It wasn’t their war, but it turned their lives upside down just the same. Wars have a way of doing that to people.
Village wars were once common, but British and Germans had put an end to this by the beginning of the 20th century. Even when they were fought, these wars were usually limited to a death or two before peace was declared. Destruction of property was rare.
Wars between foreign nations had touched Micronesia before, but only indirectly. The Spanish-American War ended Spanish rule in the islands, and World War I had done the same for German rule.
World War II was a very different sort of experience. The islands themselves became a war zone, in some cases the very battlefield. During 1942 and 1943, American submarines cut off the supply lines between the islands and Japan. Soon after that, the regular bombing raids began on many of the islands. Faced with possible raids, islanders found it dangerous to go out and fish or farm their lands. On the other hand, they could no longer rely on foreign foods, even if they had the money to buy them, because of the shortages.
Life became only more difficult in 1944 when a full division of the Japanese Army was assigned to each major island group to bolster defenses in the event of an Allied attack. Soldiers had to eat, too, and they needed housing. So homes were confiscated and signs were nailed to trees proclaiming that henceforth only the Japanese Army might harvest their fruits. As their hunger worsened, Micronesians turned to foraging for whatever edible plants they could find–and stealing back from the Japanese food that was originally their own. If they were lucky, people could find dogs, cats, rats or lizards to provide some protein for their diet.
The war brought massive relocation of the islanders. Hundreds of Nauruans were brought to Chuuk and Pohnpeians were transported to Kosrae, not to mention that forced evacuation from one island to another within the same groups. The entire Palauan population was resettled on Babeldaob, while whole villages from Toloas and Weno were moved to the western part of the Chuuk lagoon. But there were also the evacuations that were a matter of survival. When the bombs began to fall, many islanders abandoned their homes for caves and shelter in the interior. Larger families were split up, as individuals found refuge where they could.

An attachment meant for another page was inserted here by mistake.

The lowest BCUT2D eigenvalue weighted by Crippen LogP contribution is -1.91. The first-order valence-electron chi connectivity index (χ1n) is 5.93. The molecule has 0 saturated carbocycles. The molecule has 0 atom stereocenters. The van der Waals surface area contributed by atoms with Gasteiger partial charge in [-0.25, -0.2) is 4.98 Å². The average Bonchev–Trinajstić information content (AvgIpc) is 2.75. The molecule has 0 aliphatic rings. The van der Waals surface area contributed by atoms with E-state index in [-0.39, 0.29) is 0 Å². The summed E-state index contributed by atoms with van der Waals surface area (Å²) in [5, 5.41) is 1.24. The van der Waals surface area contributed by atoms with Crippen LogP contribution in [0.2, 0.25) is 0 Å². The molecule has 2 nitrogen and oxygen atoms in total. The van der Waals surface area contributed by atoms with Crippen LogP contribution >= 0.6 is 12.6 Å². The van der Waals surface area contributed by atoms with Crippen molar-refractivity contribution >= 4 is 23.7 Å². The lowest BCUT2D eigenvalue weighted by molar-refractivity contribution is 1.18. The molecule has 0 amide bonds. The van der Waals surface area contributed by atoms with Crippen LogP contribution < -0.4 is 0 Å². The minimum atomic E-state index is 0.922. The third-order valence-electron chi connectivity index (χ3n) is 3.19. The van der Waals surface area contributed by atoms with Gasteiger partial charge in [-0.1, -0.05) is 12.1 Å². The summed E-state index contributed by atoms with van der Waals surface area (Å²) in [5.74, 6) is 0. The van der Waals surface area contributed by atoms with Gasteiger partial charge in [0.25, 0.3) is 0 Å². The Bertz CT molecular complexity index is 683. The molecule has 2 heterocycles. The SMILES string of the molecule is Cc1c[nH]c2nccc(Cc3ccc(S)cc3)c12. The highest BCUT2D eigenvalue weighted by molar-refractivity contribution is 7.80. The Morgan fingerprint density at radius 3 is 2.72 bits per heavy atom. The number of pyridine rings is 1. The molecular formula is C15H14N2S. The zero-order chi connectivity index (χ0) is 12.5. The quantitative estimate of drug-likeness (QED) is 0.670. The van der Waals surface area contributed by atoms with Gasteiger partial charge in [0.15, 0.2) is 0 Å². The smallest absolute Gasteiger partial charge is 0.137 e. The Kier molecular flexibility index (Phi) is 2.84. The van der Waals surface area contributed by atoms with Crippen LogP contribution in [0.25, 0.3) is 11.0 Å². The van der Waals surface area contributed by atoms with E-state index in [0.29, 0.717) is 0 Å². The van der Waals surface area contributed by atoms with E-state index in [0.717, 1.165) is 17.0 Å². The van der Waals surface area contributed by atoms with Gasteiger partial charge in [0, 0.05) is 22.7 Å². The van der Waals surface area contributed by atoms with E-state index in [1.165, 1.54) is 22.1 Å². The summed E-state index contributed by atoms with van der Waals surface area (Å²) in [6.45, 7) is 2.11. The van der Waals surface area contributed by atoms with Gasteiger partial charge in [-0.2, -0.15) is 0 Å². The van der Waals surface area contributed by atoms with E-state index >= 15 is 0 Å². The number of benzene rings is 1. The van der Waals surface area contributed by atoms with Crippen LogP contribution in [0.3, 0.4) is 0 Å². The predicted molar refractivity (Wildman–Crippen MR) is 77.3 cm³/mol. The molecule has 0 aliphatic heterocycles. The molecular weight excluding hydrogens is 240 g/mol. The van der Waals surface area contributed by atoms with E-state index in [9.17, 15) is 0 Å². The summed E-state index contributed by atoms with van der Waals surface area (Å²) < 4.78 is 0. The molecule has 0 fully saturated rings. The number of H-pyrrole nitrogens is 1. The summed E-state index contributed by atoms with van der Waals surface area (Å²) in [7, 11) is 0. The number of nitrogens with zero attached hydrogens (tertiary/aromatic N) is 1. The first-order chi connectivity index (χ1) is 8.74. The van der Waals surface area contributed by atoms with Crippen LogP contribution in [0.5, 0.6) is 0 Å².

Hundreds of Micronesians lost their lives in the war, not just as victims of bullets and bombs but because of the effects of beriberi and dysentery and malnutrition. The loss of life was tragic, but it could have been much worse. American losses could be reckoned in the thousands, and Japanese in the tens of thousands.
Perhaps it was their indomitable spirit and faith that allowed Micronesians to survive the miseries of the last year and a half of the war. It might have also been their irrepressible sense of humor: the woman who toiled in the fields sang of themselves as frogs hopping around, and the men joked about how they tricked the military guards while stealing food.
At the end of it all, the islanders’ eyes turned skyward for signs that the period of suffering was over. Even those who had not been told of the surrender could sense the war had ended by the unconcern among the Japanese troops when American planes flew overhead.
Islanders were preparing to do again what they had done so many times before: welcome a new colonial power. Once again there would be plenty of food and new fabric from which to make clothes and buildings materials so that they could construct new homes for themselves. The years of misery were over.
Francis X Hezel, SJ